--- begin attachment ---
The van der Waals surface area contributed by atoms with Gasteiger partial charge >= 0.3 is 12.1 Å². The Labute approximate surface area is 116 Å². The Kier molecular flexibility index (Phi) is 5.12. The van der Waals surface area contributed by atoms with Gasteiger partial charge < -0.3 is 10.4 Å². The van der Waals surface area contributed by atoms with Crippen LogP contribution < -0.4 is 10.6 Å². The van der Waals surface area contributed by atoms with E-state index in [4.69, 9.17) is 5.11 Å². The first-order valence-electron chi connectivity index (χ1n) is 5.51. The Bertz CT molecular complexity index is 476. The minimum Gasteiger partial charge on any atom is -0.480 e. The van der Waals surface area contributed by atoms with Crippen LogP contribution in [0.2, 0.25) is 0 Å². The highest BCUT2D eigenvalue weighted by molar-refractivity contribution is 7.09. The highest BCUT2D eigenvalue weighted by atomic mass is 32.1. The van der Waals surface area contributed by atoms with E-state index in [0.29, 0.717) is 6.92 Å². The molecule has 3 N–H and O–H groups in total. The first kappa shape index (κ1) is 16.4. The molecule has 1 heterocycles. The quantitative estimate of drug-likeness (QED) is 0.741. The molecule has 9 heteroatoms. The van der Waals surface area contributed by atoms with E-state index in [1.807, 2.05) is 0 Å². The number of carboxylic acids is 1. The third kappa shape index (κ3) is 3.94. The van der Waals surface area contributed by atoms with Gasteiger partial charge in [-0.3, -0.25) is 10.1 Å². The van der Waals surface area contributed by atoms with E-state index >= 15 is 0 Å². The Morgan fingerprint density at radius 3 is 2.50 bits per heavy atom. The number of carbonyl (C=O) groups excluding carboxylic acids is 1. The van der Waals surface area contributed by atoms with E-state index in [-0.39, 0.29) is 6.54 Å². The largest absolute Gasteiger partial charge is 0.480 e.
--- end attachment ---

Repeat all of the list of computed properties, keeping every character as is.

The van der Waals surface area contributed by atoms with Gasteiger partial charge >= 0.3 is 12.1 Å². The Labute approximate surface area is 116 Å². The Kier molecular flexibility index (Phi) is 5.12. The van der Waals surface area contributed by atoms with Gasteiger partial charge < -0.3 is 10.4 Å². The van der Waals surface area contributed by atoms with Crippen LogP contribution < -0.4 is 10.6 Å². The van der Waals surface area contributed by atoms with E-state index in [4.69, 9.17) is 5.11 Å². The first-order valence-electron chi connectivity index (χ1n) is 5.51. The Bertz CT molecular complexity index is 476. The minimum Gasteiger partial charge on any atom is -0.480 e. The van der Waals surface area contributed by atoms with Crippen LogP contribution in [0.2, 0.25) is 0 Å². The highest BCUT2D eigenvalue weighted by molar-refractivity contribution is 7.09. The highest BCUT2D eigenvalue weighted by atomic mass is 32.1. The van der Waals surface area contributed by atoms with E-state index in [0.29, 0.717) is 6.92 Å². The molecule has 3 N–H and O–H groups in total. The first kappa shape index (κ1) is 16.4. The molecule has 1 heterocycles. The quantitative estimate of drug-likeness (QED) is 0.741. The molecule has 9 heteroatoms. The van der Waals surface area contributed by atoms with E-state index in [1.807, 2.05) is 0 Å². The number of carboxylic acids is 1. The third kappa shape index (κ3) is 3.94. The van der Waals surface area contributed by atoms with Gasteiger partial charge in [-0.3, -0.25) is 10.1 Å². The van der Waals surface area contributed by atoms with E-state index >= 15 is 0 Å². The Morgan fingerprint density at radius 3 is 2.50 bits per heavy atom. The number of carbonyl (C=O) groups excluding carboxylic acids is 1. The van der Waals surface area contributed by atoms with E-state index in [-0.39, 0.29) is 6.54 Å². The largest absolute Gasteiger partial charge is 0.480 e.